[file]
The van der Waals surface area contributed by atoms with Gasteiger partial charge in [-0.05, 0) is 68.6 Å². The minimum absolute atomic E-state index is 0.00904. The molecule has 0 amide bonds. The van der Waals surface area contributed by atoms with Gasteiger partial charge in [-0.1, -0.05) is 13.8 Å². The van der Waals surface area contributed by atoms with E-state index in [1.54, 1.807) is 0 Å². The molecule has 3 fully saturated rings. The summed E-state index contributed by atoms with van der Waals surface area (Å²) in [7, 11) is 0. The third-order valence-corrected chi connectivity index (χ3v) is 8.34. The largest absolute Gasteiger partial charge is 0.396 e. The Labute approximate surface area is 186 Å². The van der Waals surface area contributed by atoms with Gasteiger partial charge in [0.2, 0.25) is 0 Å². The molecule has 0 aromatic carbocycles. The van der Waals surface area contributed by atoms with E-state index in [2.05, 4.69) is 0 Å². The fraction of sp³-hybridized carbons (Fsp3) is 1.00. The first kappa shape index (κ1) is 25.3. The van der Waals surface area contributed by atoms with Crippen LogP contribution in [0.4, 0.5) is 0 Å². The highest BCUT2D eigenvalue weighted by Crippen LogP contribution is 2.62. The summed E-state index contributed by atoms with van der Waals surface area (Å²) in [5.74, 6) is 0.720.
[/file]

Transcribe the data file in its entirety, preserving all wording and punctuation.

The van der Waals surface area contributed by atoms with Gasteiger partial charge in [-0.05, 0) is 68.6 Å². The minimum absolute atomic E-state index is 0.00904. The molecule has 0 amide bonds. The van der Waals surface area contributed by atoms with Gasteiger partial charge in [-0.1, -0.05) is 13.8 Å². The van der Waals surface area contributed by atoms with E-state index in [1.54, 1.807) is 0 Å². The molecule has 3 fully saturated rings. The summed E-state index contributed by atoms with van der Waals surface area (Å²) in [7, 11) is 0. The third-order valence-corrected chi connectivity index (χ3v) is 8.34. The largest absolute Gasteiger partial charge is 0.396 e. The Labute approximate surface area is 186 Å². The van der Waals surface area contributed by atoms with Gasteiger partial charge in [0.2, 0.25) is 0 Å². The molecule has 0 aromatic carbocycles. The van der Waals surface area contributed by atoms with E-state index in [2.05, 4.69) is 0 Å². The fraction of sp³-hybridized carbons (Fsp3) is 1.00. The first kappa shape index (κ1) is 25.3. The van der Waals surface area contributed by atoms with Crippen LogP contribution in [0.4, 0.5) is 0 Å². The highest BCUT2D eigenvalue weighted by Crippen LogP contribution is 2.62. The summed E-state index contributed by atoms with van der Waals surface area (Å²) in [5.74, 6) is 0.720.